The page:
The introduction of new coins or banknotes usually excites a lot of public and media interest but have you ever wondered about the first coin produced? While we know that various early people were bartering for things they prized at least 40,000 years ago, currency as a representation of inherent value is more difficult to pin down. We do know that some natural objects were used in this way, like mother of pearl shells in the Americas or cowry shells (pictured) in many parts of Africa and Southern Asia. In 1892, in Tanzania, an egg cost between 3 and 5 cowry shells while two balls of soap cost 100.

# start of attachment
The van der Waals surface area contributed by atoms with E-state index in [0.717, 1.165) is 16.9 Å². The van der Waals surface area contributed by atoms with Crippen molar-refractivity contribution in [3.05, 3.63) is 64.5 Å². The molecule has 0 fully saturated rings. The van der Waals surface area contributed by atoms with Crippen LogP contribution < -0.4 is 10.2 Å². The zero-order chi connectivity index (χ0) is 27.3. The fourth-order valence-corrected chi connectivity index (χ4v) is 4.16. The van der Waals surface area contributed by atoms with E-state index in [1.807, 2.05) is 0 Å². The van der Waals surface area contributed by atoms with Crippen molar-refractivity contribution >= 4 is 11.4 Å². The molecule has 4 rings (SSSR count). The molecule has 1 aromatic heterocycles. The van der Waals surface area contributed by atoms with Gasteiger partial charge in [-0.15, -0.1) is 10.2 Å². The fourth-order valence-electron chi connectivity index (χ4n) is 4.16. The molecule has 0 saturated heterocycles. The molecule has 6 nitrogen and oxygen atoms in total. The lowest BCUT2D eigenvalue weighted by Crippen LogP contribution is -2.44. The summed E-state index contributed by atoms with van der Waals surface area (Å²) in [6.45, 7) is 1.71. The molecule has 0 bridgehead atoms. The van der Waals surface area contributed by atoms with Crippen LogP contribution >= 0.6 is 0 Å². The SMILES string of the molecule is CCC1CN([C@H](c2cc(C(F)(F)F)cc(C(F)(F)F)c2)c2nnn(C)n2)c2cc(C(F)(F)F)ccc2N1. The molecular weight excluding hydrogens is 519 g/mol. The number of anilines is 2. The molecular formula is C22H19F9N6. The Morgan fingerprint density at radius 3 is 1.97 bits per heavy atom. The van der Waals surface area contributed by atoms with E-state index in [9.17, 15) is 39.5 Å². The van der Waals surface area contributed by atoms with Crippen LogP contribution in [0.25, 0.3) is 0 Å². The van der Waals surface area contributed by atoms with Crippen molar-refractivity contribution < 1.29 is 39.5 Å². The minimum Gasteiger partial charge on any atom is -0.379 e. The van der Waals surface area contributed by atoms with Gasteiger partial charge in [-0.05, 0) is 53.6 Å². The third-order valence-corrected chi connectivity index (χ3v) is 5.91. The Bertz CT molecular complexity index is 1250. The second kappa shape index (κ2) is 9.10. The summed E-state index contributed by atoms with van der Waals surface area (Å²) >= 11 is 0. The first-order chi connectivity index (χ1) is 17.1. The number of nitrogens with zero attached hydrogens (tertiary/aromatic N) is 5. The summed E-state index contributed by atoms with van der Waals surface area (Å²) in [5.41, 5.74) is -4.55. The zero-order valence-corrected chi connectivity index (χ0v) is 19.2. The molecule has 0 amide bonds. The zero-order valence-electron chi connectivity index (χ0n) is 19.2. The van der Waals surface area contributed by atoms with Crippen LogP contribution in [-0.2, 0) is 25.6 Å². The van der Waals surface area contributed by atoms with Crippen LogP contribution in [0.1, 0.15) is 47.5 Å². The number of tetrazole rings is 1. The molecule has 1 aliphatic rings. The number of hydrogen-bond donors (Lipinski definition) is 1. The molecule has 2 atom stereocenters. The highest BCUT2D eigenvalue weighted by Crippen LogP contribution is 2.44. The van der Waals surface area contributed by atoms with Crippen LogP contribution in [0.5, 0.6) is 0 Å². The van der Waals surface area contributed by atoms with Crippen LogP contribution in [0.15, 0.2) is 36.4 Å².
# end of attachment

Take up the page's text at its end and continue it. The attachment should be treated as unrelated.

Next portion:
Yet the first named currency is the Mesopotamian shekel which dates from about 5,000 years ago. Yet we do not have any physical examples until the shekel was first minted in the seventh century BCE. As it stands, the earliest example we have is the Lydian Lion (on display in the British Museum right here in London). Made of electrum, an alloy of gold and silver, it is stamped on one side only and believed to have been worth about one month’s pay.